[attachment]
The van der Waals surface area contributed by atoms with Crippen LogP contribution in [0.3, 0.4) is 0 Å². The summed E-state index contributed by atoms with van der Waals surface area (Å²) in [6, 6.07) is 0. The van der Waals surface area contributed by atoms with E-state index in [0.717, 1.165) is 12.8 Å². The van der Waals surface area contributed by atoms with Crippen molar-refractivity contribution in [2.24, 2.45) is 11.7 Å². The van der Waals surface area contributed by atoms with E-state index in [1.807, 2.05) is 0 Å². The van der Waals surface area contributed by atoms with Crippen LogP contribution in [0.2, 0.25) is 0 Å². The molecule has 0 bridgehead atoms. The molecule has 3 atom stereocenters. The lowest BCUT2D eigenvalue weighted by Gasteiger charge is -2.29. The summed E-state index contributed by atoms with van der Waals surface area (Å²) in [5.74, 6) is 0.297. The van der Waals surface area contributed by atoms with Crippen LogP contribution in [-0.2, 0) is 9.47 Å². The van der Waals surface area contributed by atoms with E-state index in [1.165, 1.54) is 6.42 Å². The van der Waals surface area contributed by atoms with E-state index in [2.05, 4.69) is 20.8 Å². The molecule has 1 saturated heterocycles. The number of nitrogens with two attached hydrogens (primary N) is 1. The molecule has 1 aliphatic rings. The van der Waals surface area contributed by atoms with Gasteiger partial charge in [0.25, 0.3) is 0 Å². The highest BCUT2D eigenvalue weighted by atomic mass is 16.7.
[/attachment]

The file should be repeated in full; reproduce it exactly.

The van der Waals surface area contributed by atoms with Crippen LogP contribution in [0.3, 0.4) is 0 Å². The summed E-state index contributed by atoms with van der Waals surface area (Å²) in [6, 6.07) is 0. The van der Waals surface area contributed by atoms with E-state index in [0.717, 1.165) is 12.8 Å². The van der Waals surface area contributed by atoms with Crippen molar-refractivity contribution in [2.24, 2.45) is 11.7 Å². The van der Waals surface area contributed by atoms with E-state index in [1.807, 2.05) is 0 Å². The van der Waals surface area contributed by atoms with Crippen LogP contribution in [0.2, 0.25) is 0 Å². The molecule has 0 bridgehead atoms. The molecule has 3 atom stereocenters. The lowest BCUT2D eigenvalue weighted by Gasteiger charge is -2.29. The summed E-state index contributed by atoms with van der Waals surface area (Å²) in [5.74, 6) is 0.297. The van der Waals surface area contributed by atoms with Crippen LogP contribution in [-0.2, 0) is 9.47 Å². The van der Waals surface area contributed by atoms with E-state index in [1.165, 1.54) is 6.42 Å². The van der Waals surface area contributed by atoms with E-state index in [2.05, 4.69) is 20.8 Å². The molecule has 1 saturated heterocycles. The number of nitrogens with two attached hydrogens (primary N) is 1. The molecule has 1 aliphatic rings. The van der Waals surface area contributed by atoms with Gasteiger partial charge in [0.25, 0.3) is 0 Å². The highest BCUT2D eigenvalue weighted by atomic mass is 16.7.